Daphne Pembrooke’s chief desire in life is to discover how to translate Egyptian hieroglyphs, but the world believes her scholarly brother is the expert and that she is just his assistant. On a research trip to Egypt, her brother is kidnapped for his supposed language skills. Daphne immediately sets out to rescue him, but she needs a man’s help, so she hires the brawny but not particularly brainy Rupert Carsington to be her muscle. As the two search for her brother, they are also irresistibly drawn to one another, but will their love survive the adventure? This book is an enjoyable romp that doesn’t take itself too seriously — at one point the villain feeds two of his underlings to crocodiles, which gives you an idea of the tone. I adore a hero who’s not as dumb as he appears, so I really liked Rupert. Chase does seem to favor insta-lust between her romantic leads, which isn’t my favorite thing (I prefer a slow burn), but if you like your historical romance on the lighter side with a large helping of adventure, this is definitely worth a read!

Mini-Reviews: Knife, Lover, Campaign

Gu Byeong-mo, The Old Woman with the Knife (trans. Chi-Young Kim)

Hornclaw is a 65-year-old Korean woman whose ordinary appearance conceals the fact that she’s an extremely competent assassin. Because of her age, she’s worried about slowing down and losing the unique skillset that makes her good at her job. She’s also dealing with a hostile colleague and an assignment she is surprisingly reluctant to complete. As she considers retirement, it soon becomes evident that she may not make it out of her profession alive. I quite enjoyed this book, which isn’t so much a thriller as it is a reflection on aging and human connection (or lack thereof). Hornclaw is a fascinating character, and I was rooting for her despite her job. I would definitely recommend this book if the premise interests you.

Susanna Craig, One Thing Leads to a Lover

British intelligence officer Major Langley Stanhope is on the trail of a French codebook, which has accidentally fallen into the hands of Amanda, a young and attractive widow. Since her much older husband’s death, Amanda has felt stifled by her mother’s constant concern and the attentions of a worthy but dull suitor. When she meets Stanhope, she’s eager to experience an adventure, and their collaboration soon takes a romantic turn. I enjoyed this book more than the first in the series (and it can definitely be read as a stand-alone); the spy plot is a little more prominent, and Amanda and Stanhope are likable characters with good chemistry. I wish the book had delved into Stanhope’s backstory a bit more (there’s a lot there, but it’s pretty glossed over). But if you enjoy light, low-stress historical romances, I’d recommend this one. And the next book features a fake relationship (one of my favorite tropes!), so I’m sure I’ll be reading it soon as well.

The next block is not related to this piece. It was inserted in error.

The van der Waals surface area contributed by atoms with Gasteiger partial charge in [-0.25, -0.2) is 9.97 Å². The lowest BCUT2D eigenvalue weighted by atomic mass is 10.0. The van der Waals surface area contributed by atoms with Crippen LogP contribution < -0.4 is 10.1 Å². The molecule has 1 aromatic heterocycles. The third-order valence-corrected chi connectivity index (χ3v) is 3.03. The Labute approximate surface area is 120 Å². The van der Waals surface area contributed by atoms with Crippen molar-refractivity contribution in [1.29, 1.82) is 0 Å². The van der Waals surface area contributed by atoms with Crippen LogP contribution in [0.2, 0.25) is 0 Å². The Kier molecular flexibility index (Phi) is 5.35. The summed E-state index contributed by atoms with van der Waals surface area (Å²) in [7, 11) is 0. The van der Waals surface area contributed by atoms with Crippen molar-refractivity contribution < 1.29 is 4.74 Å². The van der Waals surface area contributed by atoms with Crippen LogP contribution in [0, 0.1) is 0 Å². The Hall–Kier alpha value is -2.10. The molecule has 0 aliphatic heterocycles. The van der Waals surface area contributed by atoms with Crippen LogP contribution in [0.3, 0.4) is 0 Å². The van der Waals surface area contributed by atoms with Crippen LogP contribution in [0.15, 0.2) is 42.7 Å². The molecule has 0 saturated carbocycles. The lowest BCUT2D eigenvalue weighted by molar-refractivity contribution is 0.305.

Lois McMaster Bujold, A Civil Campaign

This installment of the Vorkosigan series is full of romantic turmoil. Miles loves Ekaterin but doesn’t know how to woo her, since she’s wary of romance after her traumatic first marriage. Mark loves Kareen Koudelka, but she is torn between her Barrayaran roots and her exciting new life on Beta colony. Meanwhile, Emperor Gregor is getting married, and there are two contested seats in the Council of Counts, so Miles & co. have plenty of political drama to deal with as well. As expected, I absolutely loved the romances in this book (that letter from Miles to Ekaterin!), and I was delighted to see more of Mark, Ivan, and the Koudelka girls. I could have done without the butter bug subplot, and the political intrigue was a bit simplistic, but that’s understandable since the book’s main focus is the relationships. I’m excited to continue with the series, particularly to see what happens with Ivan’s love life!

Mini-Reviews: Bodyguard, Dog, Fortune-Hunting

Katherine Center, The Bodyguard

Hannah is an “executive protection agent,” a.k.a. a bodyguard, whose job is her whole life. But her latest assignment is less than ideal: the client is Jack Stapleton, a famous (and incredibly handsome) actor who has been receiving threats from a stalker. He doesn’t want to worry his sick mother by telling her he’s in danger, so he asks Hannah to pose as his girlfriend. Inevitably, their fake relationship starts feeling a bit too real for Hannah. I have really loved some of Katherine Center’s books, but this one fell flat for me. I never quite bought Hannah as a character, and I didn’t believe she was as good at her job as she claimed to be. The obstacles to the romance also seemed a bit contrived. It’s not a bad read by any means — I tore through virtually the whole thing in a day — but it’s not a keeper for me.

Connie Willis, To Say Nothing of the Dog